#4. Codex: Card-Time Strategy
Magic: The Gathering might not be the bear it once was, but… oh, who am I kidding, Magic: The Gathering is still every bit as formidable a beast as ever. Plenty have tried to tackle it and failed. Last year it seemed like Ashes: Rise of the Phoenixborn might find a toehold, until its publisher handled its momentum with all the grace of an Olympic dasher checking it to the turf at the sound of the gunshot. This year’s contender is Codex. For one thing, this is one of those Magic Clones for Adults, giving you everything you need up front rather than levying a periodic tariff on fun. Also, it solves the pre-game deck construction and random draw problems by letting you cobble together a codex of cards via a handful of straightforward decisions, then having you pick out pretty much whatever you want during the battle. Like a Rolodex of sorcery or something. I don’t know what a Rolodex is. Meanwhile, it captures the rushes, turtles, and economic booms of a real-time strategy game, making it a game of carefully-pitched tempos and gambits. Review.
#3. Evolution: Climate
The beauty of Climate is that it takes a nearly perfect game and adds just the barest bits, yet the result feels like it’s crawled out of the muck on stumpy new fin-legs. In addition to competing for food and to evade predators, the creatures of Evolution are given an entirely new reason to continue running in place forever by the environment itself. Ice ages kill off smaller creatures, volcanoes drive the entire table towards extinction, and tropical climes mean more food for everyone — which in turn means ever more dangerous carnivores. Where Evolution’s original incarnation was a dynamic and intriguing card game that nevertheless occasionally felt samey after a dozen plays, the constantly changing environs of Climate are a shuddering breath of fresh air through newly-evolved lungs. Review.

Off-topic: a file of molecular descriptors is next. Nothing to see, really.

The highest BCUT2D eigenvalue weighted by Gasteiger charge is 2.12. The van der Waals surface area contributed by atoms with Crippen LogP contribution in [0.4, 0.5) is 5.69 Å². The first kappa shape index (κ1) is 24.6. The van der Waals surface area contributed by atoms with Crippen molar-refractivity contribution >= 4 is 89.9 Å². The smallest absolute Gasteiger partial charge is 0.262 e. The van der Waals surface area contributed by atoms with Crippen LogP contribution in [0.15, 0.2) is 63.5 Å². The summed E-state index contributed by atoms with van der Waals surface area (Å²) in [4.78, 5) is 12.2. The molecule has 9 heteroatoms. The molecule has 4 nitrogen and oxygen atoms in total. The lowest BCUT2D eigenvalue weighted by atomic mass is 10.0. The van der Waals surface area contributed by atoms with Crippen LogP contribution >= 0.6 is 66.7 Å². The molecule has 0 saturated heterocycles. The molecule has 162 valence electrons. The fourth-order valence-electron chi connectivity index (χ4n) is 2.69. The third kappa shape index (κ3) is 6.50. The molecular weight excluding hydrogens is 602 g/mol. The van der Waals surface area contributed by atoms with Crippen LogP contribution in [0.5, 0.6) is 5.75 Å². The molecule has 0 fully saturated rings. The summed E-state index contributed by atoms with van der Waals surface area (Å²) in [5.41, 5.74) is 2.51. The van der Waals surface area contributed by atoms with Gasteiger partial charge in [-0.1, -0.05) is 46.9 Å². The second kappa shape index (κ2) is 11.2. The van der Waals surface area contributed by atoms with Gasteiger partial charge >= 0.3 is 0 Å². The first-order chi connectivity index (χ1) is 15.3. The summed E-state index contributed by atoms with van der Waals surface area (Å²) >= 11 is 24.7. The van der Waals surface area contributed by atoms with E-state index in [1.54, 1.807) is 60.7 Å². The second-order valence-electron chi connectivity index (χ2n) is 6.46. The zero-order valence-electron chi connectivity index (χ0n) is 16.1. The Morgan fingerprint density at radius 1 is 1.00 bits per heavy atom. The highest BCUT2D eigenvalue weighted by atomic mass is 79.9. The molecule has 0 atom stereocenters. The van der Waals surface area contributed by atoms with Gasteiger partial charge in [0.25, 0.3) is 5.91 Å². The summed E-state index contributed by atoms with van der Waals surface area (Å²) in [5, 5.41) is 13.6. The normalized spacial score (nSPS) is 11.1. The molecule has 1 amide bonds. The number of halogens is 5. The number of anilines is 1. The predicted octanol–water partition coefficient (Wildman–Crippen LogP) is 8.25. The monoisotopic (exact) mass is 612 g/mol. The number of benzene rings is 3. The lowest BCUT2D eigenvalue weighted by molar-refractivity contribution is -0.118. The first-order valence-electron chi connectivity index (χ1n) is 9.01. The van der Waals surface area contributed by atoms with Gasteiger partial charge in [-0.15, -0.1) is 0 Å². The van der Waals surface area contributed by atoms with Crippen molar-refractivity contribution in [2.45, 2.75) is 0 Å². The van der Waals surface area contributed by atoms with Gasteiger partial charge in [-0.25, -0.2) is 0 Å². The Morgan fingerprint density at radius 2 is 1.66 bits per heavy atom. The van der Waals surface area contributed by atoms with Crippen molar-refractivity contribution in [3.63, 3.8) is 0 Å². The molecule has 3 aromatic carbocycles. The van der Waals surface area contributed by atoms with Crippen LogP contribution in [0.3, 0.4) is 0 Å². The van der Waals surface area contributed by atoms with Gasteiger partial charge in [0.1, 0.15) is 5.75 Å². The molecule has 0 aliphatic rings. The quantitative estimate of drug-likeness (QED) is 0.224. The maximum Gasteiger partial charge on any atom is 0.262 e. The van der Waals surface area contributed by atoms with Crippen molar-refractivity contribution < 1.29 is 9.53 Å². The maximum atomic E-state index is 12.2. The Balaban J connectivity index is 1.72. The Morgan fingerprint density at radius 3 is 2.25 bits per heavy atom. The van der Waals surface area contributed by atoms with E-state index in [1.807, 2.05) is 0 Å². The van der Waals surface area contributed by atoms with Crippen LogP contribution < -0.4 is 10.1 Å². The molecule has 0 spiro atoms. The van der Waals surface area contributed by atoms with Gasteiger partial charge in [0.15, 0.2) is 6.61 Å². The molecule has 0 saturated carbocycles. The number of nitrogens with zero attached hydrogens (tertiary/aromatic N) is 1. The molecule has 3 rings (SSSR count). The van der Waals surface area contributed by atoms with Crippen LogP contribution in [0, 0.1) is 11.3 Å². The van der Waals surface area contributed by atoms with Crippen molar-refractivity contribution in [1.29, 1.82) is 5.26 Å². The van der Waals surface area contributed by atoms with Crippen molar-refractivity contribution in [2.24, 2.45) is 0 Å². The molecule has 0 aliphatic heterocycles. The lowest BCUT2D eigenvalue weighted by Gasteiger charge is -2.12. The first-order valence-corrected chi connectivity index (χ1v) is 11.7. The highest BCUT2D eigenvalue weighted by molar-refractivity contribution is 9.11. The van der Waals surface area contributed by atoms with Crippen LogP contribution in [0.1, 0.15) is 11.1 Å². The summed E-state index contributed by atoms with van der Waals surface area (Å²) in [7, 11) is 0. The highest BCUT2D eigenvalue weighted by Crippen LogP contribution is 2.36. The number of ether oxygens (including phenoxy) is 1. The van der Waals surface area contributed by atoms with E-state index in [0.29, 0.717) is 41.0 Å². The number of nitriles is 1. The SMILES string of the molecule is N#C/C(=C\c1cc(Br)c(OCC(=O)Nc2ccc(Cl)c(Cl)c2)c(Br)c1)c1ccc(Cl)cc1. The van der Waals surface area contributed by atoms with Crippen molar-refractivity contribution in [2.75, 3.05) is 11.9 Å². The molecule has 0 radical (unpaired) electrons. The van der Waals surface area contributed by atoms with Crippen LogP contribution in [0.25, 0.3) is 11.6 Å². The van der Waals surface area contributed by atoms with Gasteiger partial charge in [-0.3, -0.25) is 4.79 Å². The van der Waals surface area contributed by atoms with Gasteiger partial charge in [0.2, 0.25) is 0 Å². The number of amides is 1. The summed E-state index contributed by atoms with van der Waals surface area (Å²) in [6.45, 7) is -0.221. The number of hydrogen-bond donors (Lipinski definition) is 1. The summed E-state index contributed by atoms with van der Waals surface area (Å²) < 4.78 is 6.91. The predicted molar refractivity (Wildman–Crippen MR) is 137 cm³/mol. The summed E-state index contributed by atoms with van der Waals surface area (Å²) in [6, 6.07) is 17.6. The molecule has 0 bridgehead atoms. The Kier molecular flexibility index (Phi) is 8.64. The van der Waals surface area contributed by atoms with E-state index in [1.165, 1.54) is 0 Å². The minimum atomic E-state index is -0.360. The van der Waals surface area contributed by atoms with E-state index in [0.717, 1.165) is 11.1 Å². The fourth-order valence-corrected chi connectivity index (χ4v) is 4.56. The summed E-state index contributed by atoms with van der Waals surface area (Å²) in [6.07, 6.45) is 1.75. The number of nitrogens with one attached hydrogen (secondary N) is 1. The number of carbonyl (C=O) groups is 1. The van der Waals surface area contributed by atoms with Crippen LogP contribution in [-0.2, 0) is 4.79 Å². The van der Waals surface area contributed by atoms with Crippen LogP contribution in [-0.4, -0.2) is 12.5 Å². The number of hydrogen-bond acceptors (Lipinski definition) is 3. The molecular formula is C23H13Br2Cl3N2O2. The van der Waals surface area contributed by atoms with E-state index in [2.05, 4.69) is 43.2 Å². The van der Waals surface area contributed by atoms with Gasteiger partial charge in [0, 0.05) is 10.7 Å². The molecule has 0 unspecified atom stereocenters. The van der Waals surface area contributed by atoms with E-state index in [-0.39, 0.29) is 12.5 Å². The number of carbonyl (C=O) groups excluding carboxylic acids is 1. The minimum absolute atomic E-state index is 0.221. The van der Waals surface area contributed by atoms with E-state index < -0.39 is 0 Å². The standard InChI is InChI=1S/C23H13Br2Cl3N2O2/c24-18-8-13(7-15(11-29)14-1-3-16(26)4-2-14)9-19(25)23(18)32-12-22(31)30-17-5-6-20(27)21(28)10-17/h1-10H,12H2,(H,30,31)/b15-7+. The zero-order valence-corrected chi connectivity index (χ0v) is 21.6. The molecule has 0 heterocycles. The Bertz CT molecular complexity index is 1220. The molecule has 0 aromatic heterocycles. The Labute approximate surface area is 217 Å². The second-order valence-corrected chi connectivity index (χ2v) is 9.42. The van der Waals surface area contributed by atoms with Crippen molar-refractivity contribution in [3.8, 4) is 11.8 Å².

It isn’t hard to tell that Exceed comes from the same brilliant mind that gave us BattleCON. Both are fighting games where speed and strength factor into each clash, where positioning reigns supreme, and where smarts are at an odd premium for an homage to muscle-memory arcade games. What’s surprising is that they play so differently. Where BattleCON can drag on while its players chew over their options, Exceed rushes forward with the momentum of an enraged bull. Turns are fast, hard-hitting, and feature some of the slickest hand management in this industry. This isn’t to say it’s any less clever than BattleCON. Instead, it focuses less on the he-knows-that-I-know-that-he-knows stuff that featured so prominently in its predecessor, and lets you get right down to the business of knocking your opponent’s teeth out. Where BattleCON left me exhausted after a couple fights, I could play Exceed all night and still be enthralled. Review.
#1. New Angeles
You could say that my entire life has been one long odyssey to find a worthy successor to Battlestar Galactica. There are plenty of great ones, ranging from the criminally unnoticed Homeland to the makes-some-sense unnoticed V-Wars. By drawing from the best of them, New Angeles has quickly become one of my favorite games where we reflexively holler “Cylon!” every few minutes. For one thing, it almost entirely lacks grift. There are no space battles to manage, no spreadsheet to squint at. Just a sprawling cityscape burdened with problems, not enough tools to handle everything at once, and a bunch of secret rivalries dominating the table’s political space. Oh, and while everybody is clawing for position, maybe somebody wants to burn the whole thing down. Maybe. You can’t be sure. Though probably. New Angeles even pulls a trick straight out of Dead of Winter by handing everyone suspicious short-term goals that might implicate them as the baddy. Table-talk has never been so urgent or aggressively paranoid. Review.
That’s my list. Really, that’s it. If you have a better idea of what iterative design should dominate 2016, leave it below for our collective edification. Oh, and tomorrow we’ll be back to talk about lessons and feelings and stuff.